District 4 North Birmingham Community Receives Another Federal Grant, 3rd Grant Awarded to the District in the Last 60 days
Mayor’s Office of Public Information
The National Fish and Wildlife Foundation (NFWF) announced yesterday at the Urban Waters National Training Workshop that 58 community-led wetland, stream and coastal restoration projects across the nation have been awarded approximately $2.2 million in grants. Bertram A. Hudson K-8 School Bio-retention System is the recipient of the Five Star and Urban Restoration Grant totaling $84,000. The project is receiving funding from Southern Company and the U.S. Forest Service through their NFWF partnership. The grant was prepared with via a joint effort between Councilor William Parker’s office and the City’s Planning, Engineering and Permits department.
“This grant is unique in that it will give both K-8 students and college students the opportunity to learn about stewardship of land and storm water management, exposing them to a new area of science that they may never have seen while helping the larger community,” said Birmingham Mayor William Bell.
The grants are awarded through the Five Star and Urban Waters Restoration Program, which develops community stewardship of local natural resources across the country, preserving these resources for future generations and enhancing habitat for local wildlife by addressing water quality issues in priority watersheds. Since 1999, the program has supported more than 820 projects, with more than $9.8 million in federal funds, $7.9 million in private and corporate contributions, and $67 million in matching funds at the local level. Programmatic support for 2016 Five Star and Urban Waters program is provided by the Wildlife Habitat Council, and major funding by the U.S. Environmental Protection Agency (EPA), the U.S. Forest Service, the U.S. Fish and Wildlife Service, FedEx, Southern Company, Bank of America and Alcoa.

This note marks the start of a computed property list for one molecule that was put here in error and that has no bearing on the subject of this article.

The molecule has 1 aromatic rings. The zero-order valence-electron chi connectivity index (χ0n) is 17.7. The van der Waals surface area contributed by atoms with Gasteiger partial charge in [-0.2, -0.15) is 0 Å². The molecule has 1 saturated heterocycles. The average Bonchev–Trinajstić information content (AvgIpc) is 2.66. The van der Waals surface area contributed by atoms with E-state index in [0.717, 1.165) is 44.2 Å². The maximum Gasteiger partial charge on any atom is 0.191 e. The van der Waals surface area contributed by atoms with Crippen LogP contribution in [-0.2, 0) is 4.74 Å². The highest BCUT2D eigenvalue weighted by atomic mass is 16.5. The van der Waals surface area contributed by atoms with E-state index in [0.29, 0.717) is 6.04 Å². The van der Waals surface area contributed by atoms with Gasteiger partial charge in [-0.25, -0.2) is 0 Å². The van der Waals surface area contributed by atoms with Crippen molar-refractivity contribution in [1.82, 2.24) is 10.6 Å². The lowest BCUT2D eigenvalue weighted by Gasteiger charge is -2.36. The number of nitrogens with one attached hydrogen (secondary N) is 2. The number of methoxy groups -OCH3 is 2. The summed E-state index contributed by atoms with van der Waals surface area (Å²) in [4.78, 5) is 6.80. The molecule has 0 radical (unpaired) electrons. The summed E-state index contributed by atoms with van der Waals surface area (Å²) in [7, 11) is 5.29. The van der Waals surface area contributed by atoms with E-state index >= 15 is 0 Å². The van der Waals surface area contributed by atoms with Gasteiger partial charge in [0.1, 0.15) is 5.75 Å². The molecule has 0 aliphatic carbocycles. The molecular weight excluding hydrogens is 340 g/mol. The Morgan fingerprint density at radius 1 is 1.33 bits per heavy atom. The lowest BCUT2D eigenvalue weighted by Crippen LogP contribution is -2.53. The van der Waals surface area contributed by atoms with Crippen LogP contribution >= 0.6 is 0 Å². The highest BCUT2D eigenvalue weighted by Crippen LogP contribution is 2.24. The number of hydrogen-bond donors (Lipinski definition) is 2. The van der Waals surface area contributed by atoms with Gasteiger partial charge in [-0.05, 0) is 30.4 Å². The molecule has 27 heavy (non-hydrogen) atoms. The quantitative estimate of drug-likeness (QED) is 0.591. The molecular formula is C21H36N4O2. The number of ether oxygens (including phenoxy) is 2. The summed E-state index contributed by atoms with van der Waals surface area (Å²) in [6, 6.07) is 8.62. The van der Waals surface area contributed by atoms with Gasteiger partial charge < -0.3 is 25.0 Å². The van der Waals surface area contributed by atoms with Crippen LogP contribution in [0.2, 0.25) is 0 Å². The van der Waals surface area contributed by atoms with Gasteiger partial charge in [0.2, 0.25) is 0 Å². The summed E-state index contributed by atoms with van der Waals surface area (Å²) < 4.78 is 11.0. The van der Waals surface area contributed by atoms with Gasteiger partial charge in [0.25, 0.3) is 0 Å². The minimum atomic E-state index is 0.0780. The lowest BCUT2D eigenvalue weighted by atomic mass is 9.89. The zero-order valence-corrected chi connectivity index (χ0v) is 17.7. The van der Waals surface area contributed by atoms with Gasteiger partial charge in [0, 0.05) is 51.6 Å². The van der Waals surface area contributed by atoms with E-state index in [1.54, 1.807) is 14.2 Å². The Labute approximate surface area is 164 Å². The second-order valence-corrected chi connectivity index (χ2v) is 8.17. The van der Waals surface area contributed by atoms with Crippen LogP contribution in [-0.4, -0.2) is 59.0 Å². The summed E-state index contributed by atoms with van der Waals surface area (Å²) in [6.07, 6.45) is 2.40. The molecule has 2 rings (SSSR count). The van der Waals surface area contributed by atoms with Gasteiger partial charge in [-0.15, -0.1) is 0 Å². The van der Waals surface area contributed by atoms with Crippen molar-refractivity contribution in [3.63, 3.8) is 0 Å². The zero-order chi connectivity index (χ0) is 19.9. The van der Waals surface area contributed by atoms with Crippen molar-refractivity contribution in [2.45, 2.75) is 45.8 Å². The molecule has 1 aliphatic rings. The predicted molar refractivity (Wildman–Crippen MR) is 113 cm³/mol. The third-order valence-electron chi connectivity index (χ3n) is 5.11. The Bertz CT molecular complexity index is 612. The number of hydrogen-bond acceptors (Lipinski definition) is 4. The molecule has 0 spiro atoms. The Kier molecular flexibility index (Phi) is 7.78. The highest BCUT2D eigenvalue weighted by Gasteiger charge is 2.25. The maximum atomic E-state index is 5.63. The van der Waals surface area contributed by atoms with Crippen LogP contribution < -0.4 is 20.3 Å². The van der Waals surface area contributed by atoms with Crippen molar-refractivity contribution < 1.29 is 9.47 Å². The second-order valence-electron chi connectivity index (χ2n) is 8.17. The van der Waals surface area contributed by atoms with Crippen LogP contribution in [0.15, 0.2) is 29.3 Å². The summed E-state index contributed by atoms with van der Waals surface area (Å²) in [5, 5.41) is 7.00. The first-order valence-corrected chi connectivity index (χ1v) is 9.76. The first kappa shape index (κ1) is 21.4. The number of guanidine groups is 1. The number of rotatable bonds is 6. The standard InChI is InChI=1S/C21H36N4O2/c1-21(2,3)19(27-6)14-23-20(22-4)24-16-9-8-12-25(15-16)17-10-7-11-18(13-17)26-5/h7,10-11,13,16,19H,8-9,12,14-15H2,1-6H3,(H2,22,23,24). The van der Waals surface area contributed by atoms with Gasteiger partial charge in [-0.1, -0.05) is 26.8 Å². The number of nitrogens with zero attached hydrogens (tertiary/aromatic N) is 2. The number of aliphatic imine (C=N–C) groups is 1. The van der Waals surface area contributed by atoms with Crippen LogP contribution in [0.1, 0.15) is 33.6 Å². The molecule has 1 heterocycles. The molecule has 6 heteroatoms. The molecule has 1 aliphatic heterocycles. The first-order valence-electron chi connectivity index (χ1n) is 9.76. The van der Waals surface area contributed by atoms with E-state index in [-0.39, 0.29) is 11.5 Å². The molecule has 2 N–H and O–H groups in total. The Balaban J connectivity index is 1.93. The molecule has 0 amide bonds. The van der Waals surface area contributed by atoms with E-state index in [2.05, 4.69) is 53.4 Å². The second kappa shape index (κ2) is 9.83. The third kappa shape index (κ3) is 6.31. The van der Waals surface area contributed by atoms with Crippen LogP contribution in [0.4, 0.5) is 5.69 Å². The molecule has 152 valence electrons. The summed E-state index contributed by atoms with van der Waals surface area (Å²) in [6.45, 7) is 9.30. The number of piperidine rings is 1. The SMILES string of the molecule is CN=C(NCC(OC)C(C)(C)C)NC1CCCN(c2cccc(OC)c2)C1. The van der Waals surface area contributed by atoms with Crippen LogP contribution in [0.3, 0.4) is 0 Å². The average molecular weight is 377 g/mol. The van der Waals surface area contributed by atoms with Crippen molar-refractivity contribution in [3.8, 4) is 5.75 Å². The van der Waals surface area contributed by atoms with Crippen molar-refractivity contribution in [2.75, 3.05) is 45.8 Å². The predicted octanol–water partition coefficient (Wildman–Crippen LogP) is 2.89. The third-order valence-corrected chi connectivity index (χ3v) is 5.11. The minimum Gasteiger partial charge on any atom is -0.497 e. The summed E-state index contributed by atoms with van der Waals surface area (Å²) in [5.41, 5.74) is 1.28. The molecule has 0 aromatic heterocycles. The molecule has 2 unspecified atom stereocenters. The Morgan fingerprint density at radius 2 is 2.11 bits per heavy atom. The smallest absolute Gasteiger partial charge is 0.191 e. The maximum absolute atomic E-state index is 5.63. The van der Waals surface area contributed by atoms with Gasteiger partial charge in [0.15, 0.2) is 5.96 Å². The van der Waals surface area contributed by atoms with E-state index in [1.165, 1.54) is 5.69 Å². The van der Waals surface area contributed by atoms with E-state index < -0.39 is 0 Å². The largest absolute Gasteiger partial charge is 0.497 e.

“The Five Star and Urban Restoration Program is such a wonderful example of a successful community-focused conservation effort,” said Jeff Trandahl, executive director and CEO of NFWF. “The program is in its 17th year, so it represents a long-term commitment to environmental challenges. And because a major program component is engaging communities in conservation, not only do we see the conservation benefits of the individual projects, but we also see the tremendous rewards of involving and educating citizens in the restoration and protection of clean water and healthy fish and wildlife habitat in their own communities.”
“The Urban Waters Federal Partnership reconnects urban communities, particularly those that are overburdened or economically distressed, with their waterways by improving coordination among federal agencies and collaborating with community-led revitalization efforts to improve our nation’s water systems and promote their economic, environmental and social benefits,” said EPA Deputy Assistant Administrator for Water Joel Beauvais. “This public-private partnership allows EPA to assist communities in ways we could not do on our own.”
“The project will retrofit a portion of Hudson K-8 with a bio-retention basin and pervious pavers. The bio-retention basin will capture the initial runoff from a portion of the roof and infiltrate into the soil; this will allow the overflow from larger storm events to pass into the existing storm system. This project will help reduce pollutant loads in Village Creek while also enhancing storm water education for Birmingham City Schools and UAB students,” said Councilor Parker.